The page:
The Washington Post: Trump Wants A Do-Over On Repealing Obamacare. That Seems Unwise. “After years of Republicans effectively giving up on their long-stated goal of repealing Obamacare, Trump signaled it’s back on the table — and even a priority for him… But what’s clear is that an effort to “terminate” Obamacare is not something Americans are pining for. Not only were the GOP’s efforts to repeal and replace Obamacare during Trump’s term historically unpopular, but the law also appears to have gotten more popular since then. Perhaps most strikingly, this doesn’t even appear to be a major emphasis for the GOP base.” [The Washington Post, 11/27/23]

The Washington Post: Opinion: Here’s Why Trump Should Stop Trying To Repeal Obamacare. “Trump didn’t have to make Obamacare an issue again. It was the pre-Trump Republican Party that turned opposition to it into a cause… 13 years after Obama signed his health-care policies into law, and after multiple important revisions to them, considering Obamacare in isolation from the rest of the health-care system makes no sense. It will make even less sense in 2025, when Trump will take office again if he wins the election.” [The Washington Post, 11/27/23]

The Washington Times: Trump Says GOP Cannot Give Up On Repealing Obamacare. “Mr. Trump, writing on his social media platform, said “the cost of Obamacare is out of control, plus, it’s not good Healthcare.” “I’m seriously looking at alternatives,” he wrote over the weekend… It’s unclear whether there is much appetite among Republicans for revisiting health care. The law and its benefits are deeply entrenched… More than 18 million additional persons are eligible for Medicaid insurance because of Obamacare, and more and more red states are opting to accept generous federal funding that made Medicaid expansion possible.” [The Washington Times, 11/27/23]

The Hill: Trump Claims He Is ‘Seriously’ Looking At Obamacare Alternatives. “Trump reinjecting life into the health care debate could backfire for Republicans, who have largely given up campaigning against ObamaCare, an acknowledgment that health care is a losing issue for them… “40 million people – more than 1 in 10 Americans – have health insurance today because of the Affordable Care Act and Donald Trump just said he would try to rip it away if he returns to power. He was one vote away from getting it done when he was president – and we should take him at his word that he’ll try to do it again,” Moussa said in a statement.” [The Hill, 11/27/23

MSNBC: Why Trump’s New Offensive Against The Affordable Care Act Matters. “Trump is inviting a political fight he’s very likely to lose. Semafor reported overnight that President Joe Biden’s re-election campaign “is eagerly planning to make the Affordable Care Act a bigger issue” in response to Trump’s missive… Ahead of his 2016 election, Trump assured voters he’d replace the Affordable Care Act with “something terrific,” but he refused to provide any details. In the years that followed, the Republican continued to assure the public he and his team would unveil an amazing health care plan that would offer more coverage at a lower cost. It’s a promise that always went unmet.” [MSNBC, 11/27/23]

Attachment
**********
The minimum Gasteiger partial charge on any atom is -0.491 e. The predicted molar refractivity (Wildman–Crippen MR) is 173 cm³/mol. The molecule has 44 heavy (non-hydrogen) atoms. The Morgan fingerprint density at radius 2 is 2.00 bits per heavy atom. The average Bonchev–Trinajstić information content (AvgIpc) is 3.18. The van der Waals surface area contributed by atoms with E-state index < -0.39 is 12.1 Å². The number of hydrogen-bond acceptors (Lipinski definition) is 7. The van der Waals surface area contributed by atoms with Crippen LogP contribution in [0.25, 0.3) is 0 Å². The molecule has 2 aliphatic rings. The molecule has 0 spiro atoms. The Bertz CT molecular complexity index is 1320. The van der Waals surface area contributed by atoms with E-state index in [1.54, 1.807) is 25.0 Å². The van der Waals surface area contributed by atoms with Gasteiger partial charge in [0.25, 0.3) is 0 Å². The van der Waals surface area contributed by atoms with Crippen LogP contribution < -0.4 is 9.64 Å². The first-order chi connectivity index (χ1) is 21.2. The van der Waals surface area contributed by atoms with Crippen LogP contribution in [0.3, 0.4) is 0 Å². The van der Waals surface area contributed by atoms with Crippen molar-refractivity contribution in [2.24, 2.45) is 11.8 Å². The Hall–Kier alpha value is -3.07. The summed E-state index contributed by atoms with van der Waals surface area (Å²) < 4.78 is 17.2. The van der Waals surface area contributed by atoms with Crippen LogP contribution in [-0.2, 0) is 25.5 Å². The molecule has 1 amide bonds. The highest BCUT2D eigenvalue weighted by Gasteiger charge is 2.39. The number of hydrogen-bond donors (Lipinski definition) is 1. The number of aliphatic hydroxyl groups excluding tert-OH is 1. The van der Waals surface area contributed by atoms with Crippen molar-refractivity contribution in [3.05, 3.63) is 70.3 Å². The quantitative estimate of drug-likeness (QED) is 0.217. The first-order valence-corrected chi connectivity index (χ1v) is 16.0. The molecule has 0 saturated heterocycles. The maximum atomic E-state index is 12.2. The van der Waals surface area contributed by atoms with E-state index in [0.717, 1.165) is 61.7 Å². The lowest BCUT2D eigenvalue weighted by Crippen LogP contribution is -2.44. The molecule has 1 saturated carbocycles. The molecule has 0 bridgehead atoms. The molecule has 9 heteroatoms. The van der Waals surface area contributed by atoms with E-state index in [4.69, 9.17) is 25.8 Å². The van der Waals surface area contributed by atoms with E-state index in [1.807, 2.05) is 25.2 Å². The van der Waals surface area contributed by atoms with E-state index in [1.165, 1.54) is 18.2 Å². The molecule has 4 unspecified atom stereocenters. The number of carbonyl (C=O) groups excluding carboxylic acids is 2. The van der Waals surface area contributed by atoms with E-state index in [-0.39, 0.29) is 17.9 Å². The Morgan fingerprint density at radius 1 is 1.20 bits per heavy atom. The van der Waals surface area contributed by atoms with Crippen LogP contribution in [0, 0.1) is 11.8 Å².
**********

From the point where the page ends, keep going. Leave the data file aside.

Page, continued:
Politico: Senate Republicans Shrug Off Trump’s Latest Bid To Scrap Obamacare. “Republicans still say they dislike Obamacare and want to bring health care costs down. But as far as scrapping the law? “I don’t see that as being the rallying cry. I really don’t,” Sen. Shelley Moore Capito (R-W.Va.) said… Indeed, many Republicans said if their party can reclaim the White House as well as Senate majority in 2025, they will probably try to take some action on health insurance costs, drug prices and transparency. But as far as ripping up Obamacare, as the GOP once vowed to do? Well, that ship has sailed.” [Politico, 11/27/23]

Newsweek: Donald Trump’s Obamacare Attack Could Backfire Spectacularly. “59 percent of U.S. adults have a favorable opinion about the policy when it is described as the “Affordable Care Act or Obamacare,” while 40 percent view the act unfavorably, which suggests Trump may fail to drum up support by attacking it. KFF data also shows the proportion of people enrolled in the ACA is high in key battleground states like Georgia and North Carolina. Differing stances on Obamacare could swing voters in the 2024 election… “The former president seems to have warped himself into a time machine back to 2012 where that was a smart Republican talking point. No longer.”” [Newsweek, 11/28/23]

Semafor: Trump Says He Still Wants To Repeal Obamacare. GOP Senators Say Not So Fast. “Republican Senators are reacting cautiously after Donald Trump said over the weekend that he might try to repeal the Affordable Care Act if he returns to the White House, with some suggesting another push to fully scrap the health law was unlikely… it’s unclear how much appetite exists among Republicans to try and fulfill a campaign promise that animated their party a decade ago. Sen. J.D. Vance of Ohio, a Trump ally in the Senate, said key planks of Obamacare are “broadly popular” with the American public including Republicans, such as rules barring insurers from denying coverage to individuals with pre-existing conditions or charging sick people more for healthcare.” [Semafor, 11/27/23]